June 1 (Bloomberg) -- Kuwait’s Emir Sheikh Sabah Al-Ahmed Al-Sabah arrived in Iran for a state visit, in the latest sign of improved ties between the Islamic republic and Gulf Arab neighbors since President Hassan Rouhani took office last year.
The emir is accompanied by Kuwait’s ministers for foreign affairs, finance, oil and trade during the two-day visit, Iran’s state-run Islamic Republic News Agency reported earlier today. He is the second ruler in the six-member, Sunni-ruled Gulf Cooperation Council to travel to Iran since Rouhani became president in August. The first was Sultan Qaboos bin Said Al-Said of Oman.
The visit comes after Saudi Arabia, the GCC’s biggest country, said last month it was ready to engage in talks with Shiite-ruled Iran to achieve regional stability. Rouhani has pledged to mend ties with GCC countries wary of Iran’s nuclear program. They also accuse Iran of encouraging Shiites in Bahrain, Saudi Arabia and Yemen to revolt against Sunni rulers.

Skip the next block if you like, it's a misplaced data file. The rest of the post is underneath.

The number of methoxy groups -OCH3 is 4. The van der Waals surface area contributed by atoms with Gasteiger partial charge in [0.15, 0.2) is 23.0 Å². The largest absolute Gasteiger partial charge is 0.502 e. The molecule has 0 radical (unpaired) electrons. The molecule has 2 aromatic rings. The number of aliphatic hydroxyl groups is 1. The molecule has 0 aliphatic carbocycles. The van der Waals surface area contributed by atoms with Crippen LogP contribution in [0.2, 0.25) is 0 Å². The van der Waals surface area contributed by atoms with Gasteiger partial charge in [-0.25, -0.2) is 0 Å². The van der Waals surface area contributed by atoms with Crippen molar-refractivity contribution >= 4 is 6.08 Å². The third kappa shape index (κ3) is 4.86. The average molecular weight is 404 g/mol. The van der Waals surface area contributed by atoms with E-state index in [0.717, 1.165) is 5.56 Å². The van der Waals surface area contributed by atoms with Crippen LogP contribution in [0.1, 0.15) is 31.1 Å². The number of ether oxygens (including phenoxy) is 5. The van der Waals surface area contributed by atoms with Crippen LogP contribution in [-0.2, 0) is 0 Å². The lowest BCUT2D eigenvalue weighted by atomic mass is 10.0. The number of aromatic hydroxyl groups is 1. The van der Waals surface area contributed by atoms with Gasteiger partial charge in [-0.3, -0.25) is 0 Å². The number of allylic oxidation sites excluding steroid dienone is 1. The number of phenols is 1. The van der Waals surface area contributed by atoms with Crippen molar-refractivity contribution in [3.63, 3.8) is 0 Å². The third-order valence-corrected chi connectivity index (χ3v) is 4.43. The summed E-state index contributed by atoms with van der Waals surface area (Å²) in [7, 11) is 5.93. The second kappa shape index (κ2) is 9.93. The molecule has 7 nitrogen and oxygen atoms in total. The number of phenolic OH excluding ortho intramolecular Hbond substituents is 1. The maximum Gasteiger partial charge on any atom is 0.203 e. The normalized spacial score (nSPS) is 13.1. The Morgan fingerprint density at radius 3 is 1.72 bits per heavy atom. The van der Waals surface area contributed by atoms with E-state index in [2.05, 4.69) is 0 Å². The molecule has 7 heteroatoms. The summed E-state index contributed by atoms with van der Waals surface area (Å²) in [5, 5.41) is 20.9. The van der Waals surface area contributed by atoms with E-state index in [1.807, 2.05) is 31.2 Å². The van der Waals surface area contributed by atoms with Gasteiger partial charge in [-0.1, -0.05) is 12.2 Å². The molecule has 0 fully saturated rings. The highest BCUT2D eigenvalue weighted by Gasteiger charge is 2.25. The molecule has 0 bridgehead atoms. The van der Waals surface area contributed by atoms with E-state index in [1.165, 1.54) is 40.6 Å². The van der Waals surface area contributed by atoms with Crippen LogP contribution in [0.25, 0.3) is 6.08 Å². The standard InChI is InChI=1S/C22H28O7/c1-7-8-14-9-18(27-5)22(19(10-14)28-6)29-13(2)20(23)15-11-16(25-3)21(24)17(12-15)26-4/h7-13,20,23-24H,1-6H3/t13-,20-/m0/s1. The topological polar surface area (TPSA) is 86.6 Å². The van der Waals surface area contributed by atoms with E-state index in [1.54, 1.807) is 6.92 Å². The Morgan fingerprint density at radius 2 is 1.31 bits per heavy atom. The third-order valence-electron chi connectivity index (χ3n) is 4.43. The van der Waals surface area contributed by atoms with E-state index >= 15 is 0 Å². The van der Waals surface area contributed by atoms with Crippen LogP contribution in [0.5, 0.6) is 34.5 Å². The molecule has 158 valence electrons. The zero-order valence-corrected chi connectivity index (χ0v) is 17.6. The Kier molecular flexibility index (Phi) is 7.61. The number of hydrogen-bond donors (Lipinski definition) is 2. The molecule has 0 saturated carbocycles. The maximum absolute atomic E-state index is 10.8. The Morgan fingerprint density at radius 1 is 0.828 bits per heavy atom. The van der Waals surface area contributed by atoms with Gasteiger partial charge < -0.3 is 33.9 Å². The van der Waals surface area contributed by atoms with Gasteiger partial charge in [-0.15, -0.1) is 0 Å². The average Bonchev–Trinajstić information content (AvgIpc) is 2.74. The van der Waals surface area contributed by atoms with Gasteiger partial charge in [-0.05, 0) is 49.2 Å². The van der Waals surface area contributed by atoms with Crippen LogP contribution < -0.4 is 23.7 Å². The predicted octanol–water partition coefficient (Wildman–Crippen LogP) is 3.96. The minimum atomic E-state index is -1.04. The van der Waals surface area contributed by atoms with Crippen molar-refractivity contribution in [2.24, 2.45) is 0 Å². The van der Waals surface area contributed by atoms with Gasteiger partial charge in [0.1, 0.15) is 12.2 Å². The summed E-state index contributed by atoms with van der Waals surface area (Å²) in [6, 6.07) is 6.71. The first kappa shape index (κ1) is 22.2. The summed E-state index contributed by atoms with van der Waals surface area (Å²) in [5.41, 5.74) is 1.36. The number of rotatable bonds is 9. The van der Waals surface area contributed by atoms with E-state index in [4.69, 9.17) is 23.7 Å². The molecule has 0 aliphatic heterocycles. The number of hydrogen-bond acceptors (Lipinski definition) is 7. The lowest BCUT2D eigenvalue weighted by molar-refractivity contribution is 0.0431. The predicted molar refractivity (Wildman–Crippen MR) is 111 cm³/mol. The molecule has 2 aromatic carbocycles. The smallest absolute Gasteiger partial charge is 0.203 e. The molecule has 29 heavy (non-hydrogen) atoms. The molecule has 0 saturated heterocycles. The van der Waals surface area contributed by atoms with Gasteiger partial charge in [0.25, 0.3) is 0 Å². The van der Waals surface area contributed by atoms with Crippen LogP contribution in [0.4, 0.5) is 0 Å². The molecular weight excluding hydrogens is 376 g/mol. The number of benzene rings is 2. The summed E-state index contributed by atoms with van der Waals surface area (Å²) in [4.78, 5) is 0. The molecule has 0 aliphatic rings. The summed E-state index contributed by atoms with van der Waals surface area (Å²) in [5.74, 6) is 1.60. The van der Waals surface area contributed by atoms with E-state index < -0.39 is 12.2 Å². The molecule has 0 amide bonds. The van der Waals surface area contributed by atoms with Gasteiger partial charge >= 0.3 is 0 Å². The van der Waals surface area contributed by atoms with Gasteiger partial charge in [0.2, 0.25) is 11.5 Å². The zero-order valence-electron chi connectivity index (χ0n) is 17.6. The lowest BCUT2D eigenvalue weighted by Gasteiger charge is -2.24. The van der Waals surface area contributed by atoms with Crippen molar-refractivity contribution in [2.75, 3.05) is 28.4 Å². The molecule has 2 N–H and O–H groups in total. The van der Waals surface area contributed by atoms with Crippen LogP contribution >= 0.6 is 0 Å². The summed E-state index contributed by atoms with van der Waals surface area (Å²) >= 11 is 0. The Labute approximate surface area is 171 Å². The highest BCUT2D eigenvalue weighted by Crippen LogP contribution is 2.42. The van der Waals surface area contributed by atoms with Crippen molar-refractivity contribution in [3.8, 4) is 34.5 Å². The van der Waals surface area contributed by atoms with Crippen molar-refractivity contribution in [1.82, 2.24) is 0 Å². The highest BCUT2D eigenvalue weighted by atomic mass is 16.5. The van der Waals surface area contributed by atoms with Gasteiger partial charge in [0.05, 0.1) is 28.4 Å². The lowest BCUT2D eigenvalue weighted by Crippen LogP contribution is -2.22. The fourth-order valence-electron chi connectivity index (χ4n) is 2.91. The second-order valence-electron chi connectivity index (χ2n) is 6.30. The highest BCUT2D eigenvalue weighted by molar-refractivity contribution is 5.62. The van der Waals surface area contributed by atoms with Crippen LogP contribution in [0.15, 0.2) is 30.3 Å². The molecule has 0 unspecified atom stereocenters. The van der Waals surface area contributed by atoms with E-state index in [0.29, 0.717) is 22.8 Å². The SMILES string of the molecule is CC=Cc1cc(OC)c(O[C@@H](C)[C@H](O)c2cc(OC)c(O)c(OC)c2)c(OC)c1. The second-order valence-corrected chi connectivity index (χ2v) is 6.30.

“The GCC states and Iran have to acknowledge the influence of each other,” Sami al-Faraj, head of Kuwait Center for Strategic Studies, said in a phone interview. “We are not against Iran’s influence in the region if it’s constructive.”
The Islamic republic denies that it interferes in the domestic affairs of its neighbors and has repeatedly said that its nuclear program is peaceful.
Ties between GCC countries and Iran worsened after the 1979 Islamic revolution, which toppled the pro-U.S. shah. Kuwait and Saudi Arabia supported Iraq during its war with Iran in the 1980s. A prolonged civil war in Syria has also become a proxy war between Iran and Saudi Arabia.
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